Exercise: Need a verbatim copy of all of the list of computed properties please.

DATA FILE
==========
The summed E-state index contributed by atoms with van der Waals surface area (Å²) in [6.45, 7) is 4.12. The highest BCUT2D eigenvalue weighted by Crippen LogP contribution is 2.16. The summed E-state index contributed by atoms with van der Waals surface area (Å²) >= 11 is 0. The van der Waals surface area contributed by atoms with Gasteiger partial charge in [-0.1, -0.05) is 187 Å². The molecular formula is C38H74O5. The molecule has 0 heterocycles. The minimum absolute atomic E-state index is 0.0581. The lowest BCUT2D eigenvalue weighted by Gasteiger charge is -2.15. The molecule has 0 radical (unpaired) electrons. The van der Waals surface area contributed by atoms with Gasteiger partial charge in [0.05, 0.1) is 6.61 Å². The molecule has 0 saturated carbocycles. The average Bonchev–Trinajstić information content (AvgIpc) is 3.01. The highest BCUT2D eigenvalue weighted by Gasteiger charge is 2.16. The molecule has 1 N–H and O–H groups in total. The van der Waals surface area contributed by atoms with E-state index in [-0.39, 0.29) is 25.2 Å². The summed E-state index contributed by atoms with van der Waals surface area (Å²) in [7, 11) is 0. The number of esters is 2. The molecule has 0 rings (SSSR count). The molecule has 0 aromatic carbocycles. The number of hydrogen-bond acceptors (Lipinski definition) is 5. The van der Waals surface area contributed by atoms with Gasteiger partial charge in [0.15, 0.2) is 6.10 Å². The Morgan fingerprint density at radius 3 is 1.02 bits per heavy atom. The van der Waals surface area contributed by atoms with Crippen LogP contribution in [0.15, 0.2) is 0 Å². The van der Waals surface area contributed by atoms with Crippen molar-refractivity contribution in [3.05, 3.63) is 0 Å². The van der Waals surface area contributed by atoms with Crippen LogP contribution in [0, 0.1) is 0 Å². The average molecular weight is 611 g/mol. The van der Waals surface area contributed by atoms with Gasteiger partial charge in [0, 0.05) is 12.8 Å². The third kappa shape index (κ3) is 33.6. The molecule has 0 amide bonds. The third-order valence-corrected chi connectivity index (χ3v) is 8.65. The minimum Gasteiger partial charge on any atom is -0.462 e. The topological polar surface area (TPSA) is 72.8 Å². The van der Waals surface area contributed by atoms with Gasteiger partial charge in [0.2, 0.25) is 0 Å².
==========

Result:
The summed E-state index contributed by atoms with van der Waals surface area (Å²) in [6.45, 7) is 4.12. The highest BCUT2D eigenvalue weighted by Crippen LogP contribution is 2.16. The summed E-state index contributed by atoms with van der Waals surface area (Å²) >= 11 is 0. The van der Waals surface area contributed by atoms with Gasteiger partial charge in [-0.1, -0.05) is 187 Å². The molecular formula is C38H74O5. The molecule has 0 heterocycles. The minimum absolute atomic E-state index is 0.0581. The lowest BCUT2D eigenvalue weighted by Gasteiger charge is -2.15. The molecule has 0 radical (unpaired) electrons. The van der Waals surface area contributed by atoms with Gasteiger partial charge in [0.05, 0.1) is 6.61 Å². The molecule has 0 saturated carbocycles. The average Bonchev–Trinajstić information content (AvgIpc) is 3.01. The highest BCUT2D eigenvalue weighted by Gasteiger charge is 2.16. The molecule has 1 N–H and O–H groups in total. The van der Waals surface area contributed by atoms with E-state index in [-0.39, 0.29) is 25.2 Å². The summed E-state index contributed by atoms with van der Waals surface area (Å²) in [7, 11) is 0. The number of esters is 2. The molecule has 0 rings (SSSR count). The molecule has 0 aromatic carbocycles. The number of hydrogen-bond acceptors (Lipinski definition) is 5. The van der Waals surface area contributed by atoms with Gasteiger partial charge in [0.15, 0.2) is 6.10 Å². The Morgan fingerprint density at radius 3 is 1.02 bits per heavy atom. The van der Waals surface area contributed by atoms with Crippen LogP contribution in [0.15, 0.2) is 0 Å². The van der Waals surface area contributed by atoms with Crippen molar-refractivity contribution in [3.05, 3.63) is 0 Å². The van der Waals surface area contributed by atoms with Crippen LogP contribution in [0, 0.1) is 0 Å². The average molecular weight is 611 g/mol. The van der Waals surface area contributed by atoms with Gasteiger partial charge in [0, 0.05) is 12.8 Å². The third kappa shape index (κ3) is 33.6. The molecule has 0 amide bonds. The third-order valence-corrected chi connectivity index (χ3v) is 8.65. The minimum Gasteiger partial charge on any atom is -0.462 e. The topological polar surface area (TPSA) is 72.8 Å². The van der Waals surface area contributed by atoms with Gasteiger partial charge in [0.2, 0.25) is 0 Å².